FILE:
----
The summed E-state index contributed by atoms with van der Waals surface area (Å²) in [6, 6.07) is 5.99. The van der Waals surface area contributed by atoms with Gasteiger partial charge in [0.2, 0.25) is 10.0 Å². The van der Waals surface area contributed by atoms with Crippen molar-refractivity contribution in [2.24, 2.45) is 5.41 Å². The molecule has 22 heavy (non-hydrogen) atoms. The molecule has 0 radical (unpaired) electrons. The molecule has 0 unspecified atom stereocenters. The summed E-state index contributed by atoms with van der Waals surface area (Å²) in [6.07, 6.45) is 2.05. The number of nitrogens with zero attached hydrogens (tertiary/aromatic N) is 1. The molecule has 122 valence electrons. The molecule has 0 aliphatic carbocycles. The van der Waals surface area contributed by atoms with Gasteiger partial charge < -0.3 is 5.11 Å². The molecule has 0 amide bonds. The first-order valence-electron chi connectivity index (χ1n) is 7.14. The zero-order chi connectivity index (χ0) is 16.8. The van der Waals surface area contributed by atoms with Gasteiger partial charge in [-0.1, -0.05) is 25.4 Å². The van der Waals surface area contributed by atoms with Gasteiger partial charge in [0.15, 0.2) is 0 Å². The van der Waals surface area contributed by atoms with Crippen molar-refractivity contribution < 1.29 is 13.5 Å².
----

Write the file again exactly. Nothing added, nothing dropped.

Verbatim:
The summed E-state index contributed by atoms with van der Waals surface area (Å²) in [6, 6.07) is 5.99. The van der Waals surface area contributed by atoms with Gasteiger partial charge in [0.2, 0.25) is 10.0 Å². The van der Waals surface area contributed by atoms with Crippen molar-refractivity contribution in [2.24, 2.45) is 5.41 Å². The molecule has 22 heavy (non-hydrogen) atoms. The molecule has 0 radical (unpaired) electrons. The molecule has 0 unspecified atom stereocenters. The summed E-state index contributed by atoms with van der Waals surface area (Å²) in [6.07, 6.45) is 2.05. The number of nitrogens with zero attached hydrogens (tertiary/aromatic N) is 1. The molecule has 122 valence electrons. The molecule has 0 aliphatic carbocycles. The van der Waals surface area contributed by atoms with Gasteiger partial charge < -0.3 is 5.11 Å². The molecule has 0 amide bonds. The first-order valence-electron chi connectivity index (χ1n) is 7.14. The zero-order chi connectivity index (χ0) is 16.8. The van der Waals surface area contributed by atoms with Gasteiger partial charge in [-0.1, -0.05) is 25.4 Å². The van der Waals surface area contributed by atoms with Gasteiger partial charge in [0.15, 0.2) is 0 Å². The van der Waals surface area contributed by atoms with Crippen molar-refractivity contribution < 1.29 is 13.5 Å².